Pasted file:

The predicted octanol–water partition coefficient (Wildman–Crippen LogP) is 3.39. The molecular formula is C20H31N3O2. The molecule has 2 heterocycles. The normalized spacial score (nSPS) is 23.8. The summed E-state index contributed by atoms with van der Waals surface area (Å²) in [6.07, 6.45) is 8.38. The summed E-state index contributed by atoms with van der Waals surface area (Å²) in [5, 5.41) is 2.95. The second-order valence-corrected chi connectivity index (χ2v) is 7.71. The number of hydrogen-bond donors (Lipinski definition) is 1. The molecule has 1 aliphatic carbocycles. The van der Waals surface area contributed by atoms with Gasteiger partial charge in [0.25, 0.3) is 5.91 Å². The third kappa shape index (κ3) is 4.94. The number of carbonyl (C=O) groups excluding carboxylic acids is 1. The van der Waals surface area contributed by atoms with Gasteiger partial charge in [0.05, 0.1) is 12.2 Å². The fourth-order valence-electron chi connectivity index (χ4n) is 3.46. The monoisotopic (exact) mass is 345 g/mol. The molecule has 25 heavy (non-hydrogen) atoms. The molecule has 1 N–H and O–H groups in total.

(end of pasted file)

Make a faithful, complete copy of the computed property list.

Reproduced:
The predicted octanol–water partition coefficient (Wildman–Crippen LogP) is 3.39. The molecular formula is C20H31N3O2. The molecule has 2 heterocycles. The normalized spacial score (nSPS) is 23.8. The summed E-state index contributed by atoms with van der Waals surface area (Å²) in [6.07, 6.45) is 8.38. The summed E-state index contributed by atoms with van der Waals surface area (Å²) in [5, 5.41) is 2.95. The second-order valence-corrected chi connectivity index (χ2v) is 7.71. The number of hydrogen-bond donors (Lipinski definition) is 1. The molecule has 1 aliphatic carbocycles. The van der Waals surface area contributed by atoms with Gasteiger partial charge in [0.25, 0.3) is 5.91 Å². The third kappa shape index (κ3) is 4.94. The number of carbonyl (C=O) groups excluding carboxylic acids is 1. The van der Waals surface area contributed by atoms with Gasteiger partial charge in [0.05, 0.1) is 12.2 Å². The fourth-order valence-electron chi connectivity index (χ4n) is 3.46. The monoisotopic (exact) mass is 345 g/mol. The molecule has 25 heavy (non-hydrogen) atoms. The molecule has 1 N–H and O–H groups in total.